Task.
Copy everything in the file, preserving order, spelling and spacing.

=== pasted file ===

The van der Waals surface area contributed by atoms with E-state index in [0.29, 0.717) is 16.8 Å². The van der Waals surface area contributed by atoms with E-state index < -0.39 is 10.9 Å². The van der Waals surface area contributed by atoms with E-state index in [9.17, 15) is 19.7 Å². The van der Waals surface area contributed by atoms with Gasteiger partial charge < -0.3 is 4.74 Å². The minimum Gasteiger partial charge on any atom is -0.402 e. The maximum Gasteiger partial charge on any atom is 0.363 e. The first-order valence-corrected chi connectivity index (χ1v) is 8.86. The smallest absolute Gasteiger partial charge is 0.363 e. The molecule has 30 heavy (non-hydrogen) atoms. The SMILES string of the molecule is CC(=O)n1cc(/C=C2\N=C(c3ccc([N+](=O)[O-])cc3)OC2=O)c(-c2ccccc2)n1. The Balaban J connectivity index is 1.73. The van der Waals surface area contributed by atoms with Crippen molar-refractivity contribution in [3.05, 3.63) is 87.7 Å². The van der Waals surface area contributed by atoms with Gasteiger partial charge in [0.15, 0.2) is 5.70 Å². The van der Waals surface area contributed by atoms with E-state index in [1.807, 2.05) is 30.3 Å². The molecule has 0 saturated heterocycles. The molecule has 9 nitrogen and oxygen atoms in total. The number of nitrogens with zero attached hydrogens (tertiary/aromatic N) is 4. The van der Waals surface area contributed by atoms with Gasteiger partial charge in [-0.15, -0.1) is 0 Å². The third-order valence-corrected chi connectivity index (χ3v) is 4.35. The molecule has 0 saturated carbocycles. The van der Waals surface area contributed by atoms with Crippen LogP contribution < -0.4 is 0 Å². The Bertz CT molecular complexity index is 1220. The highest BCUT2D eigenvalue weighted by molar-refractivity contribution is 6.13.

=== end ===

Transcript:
The van der Waals surface area contributed by atoms with E-state index in [0.29, 0.717) is 16.8 Å². The van der Waals surface area contributed by atoms with E-state index < -0.39 is 10.9 Å². The van der Waals surface area contributed by atoms with E-state index in [9.17, 15) is 19.7 Å². The van der Waals surface area contributed by atoms with Gasteiger partial charge < -0.3 is 4.74 Å². The minimum Gasteiger partial charge on any atom is -0.402 e. The maximum Gasteiger partial charge on any atom is 0.363 e. The first-order valence-corrected chi connectivity index (χ1v) is 8.86. The smallest absolute Gasteiger partial charge is 0.363 e. The molecule has 30 heavy (non-hydrogen) atoms. The SMILES string of the molecule is CC(=O)n1cc(/C=C2\N=C(c3ccc([N+](=O)[O-])cc3)OC2=O)c(-c2ccccc2)n1. The Balaban J connectivity index is 1.73. The van der Waals surface area contributed by atoms with Crippen molar-refractivity contribution in [3.05, 3.63) is 87.7 Å². The van der Waals surface area contributed by atoms with Gasteiger partial charge in [0.15, 0.2) is 5.70 Å². The van der Waals surface area contributed by atoms with E-state index in [1.807, 2.05) is 30.3 Å². The molecule has 0 saturated heterocycles. The molecule has 9 nitrogen and oxygen atoms in total. The number of nitrogens with zero attached hydrogens (tertiary/aromatic N) is 4. The van der Waals surface area contributed by atoms with Gasteiger partial charge in [-0.15, -0.1) is 0 Å². The third-order valence-corrected chi connectivity index (χ3v) is 4.35. The molecule has 0 saturated carbocycles. The van der Waals surface area contributed by atoms with Crippen LogP contribution < -0.4 is 0 Å². The Bertz CT molecular complexity index is 1220. The highest BCUT2D eigenvalue weighted by molar-refractivity contribution is 6.13.